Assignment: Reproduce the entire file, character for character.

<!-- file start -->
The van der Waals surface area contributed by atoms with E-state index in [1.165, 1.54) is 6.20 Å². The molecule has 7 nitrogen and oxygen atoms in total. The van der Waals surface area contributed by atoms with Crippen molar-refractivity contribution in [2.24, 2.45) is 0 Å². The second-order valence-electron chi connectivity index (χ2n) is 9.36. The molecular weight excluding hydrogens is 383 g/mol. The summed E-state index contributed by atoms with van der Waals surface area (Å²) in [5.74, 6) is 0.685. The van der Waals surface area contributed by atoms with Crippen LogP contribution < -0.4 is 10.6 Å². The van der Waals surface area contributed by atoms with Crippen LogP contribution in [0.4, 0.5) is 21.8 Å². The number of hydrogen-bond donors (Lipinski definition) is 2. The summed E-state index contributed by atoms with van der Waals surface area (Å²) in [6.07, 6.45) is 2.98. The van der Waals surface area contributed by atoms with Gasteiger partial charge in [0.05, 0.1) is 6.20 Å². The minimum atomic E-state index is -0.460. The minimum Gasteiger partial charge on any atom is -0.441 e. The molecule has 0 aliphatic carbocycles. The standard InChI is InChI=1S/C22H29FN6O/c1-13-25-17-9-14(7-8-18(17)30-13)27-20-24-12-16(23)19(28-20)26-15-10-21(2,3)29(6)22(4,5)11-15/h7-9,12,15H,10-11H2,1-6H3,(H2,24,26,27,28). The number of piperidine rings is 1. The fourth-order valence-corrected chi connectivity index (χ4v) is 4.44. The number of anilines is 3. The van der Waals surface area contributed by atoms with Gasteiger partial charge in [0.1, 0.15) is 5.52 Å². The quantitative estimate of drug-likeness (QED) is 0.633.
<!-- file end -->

The van der Waals surface area contributed by atoms with E-state index in [1.165, 1.54) is 6.20 Å². The molecule has 7 nitrogen and oxygen atoms in total. The van der Waals surface area contributed by atoms with Crippen molar-refractivity contribution in [2.24, 2.45) is 0 Å². The second-order valence-electron chi connectivity index (χ2n) is 9.36. The molecular weight excluding hydrogens is 383 g/mol. The summed E-state index contributed by atoms with van der Waals surface area (Å²) in [5.74, 6) is 0.685. The van der Waals surface area contributed by atoms with Crippen LogP contribution < -0.4 is 10.6 Å². The van der Waals surface area contributed by atoms with Crippen LogP contribution in [0.4, 0.5) is 21.8 Å². The number of hydrogen-bond donors (Lipinski definition) is 2. The summed E-state index contributed by atoms with van der Waals surface area (Å²) in [6.07, 6.45) is 2.98. The van der Waals surface area contributed by atoms with Gasteiger partial charge in [0.05, 0.1) is 6.20 Å². The minimum atomic E-state index is -0.460. The minimum Gasteiger partial charge on any atom is -0.441 e. The molecule has 0 aliphatic carbocycles. The standard InChI is InChI=1S/C22H29FN6O/c1-13-25-17-9-14(7-8-18(17)30-13)27-20-24-12-16(23)19(28-20)26-15-10-21(2,3)29(6)22(4,5)11-15/h7-9,12,15H,10-11H2,1-6H3,(H2,24,26,27,28). The number of piperidine rings is 1. The fourth-order valence-corrected chi connectivity index (χ4v) is 4.44. The number of anilines is 3. The van der Waals surface area contributed by atoms with Gasteiger partial charge in [0.1, 0.15) is 5.52 Å². The quantitative estimate of drug-likeness (QED) is 0.633.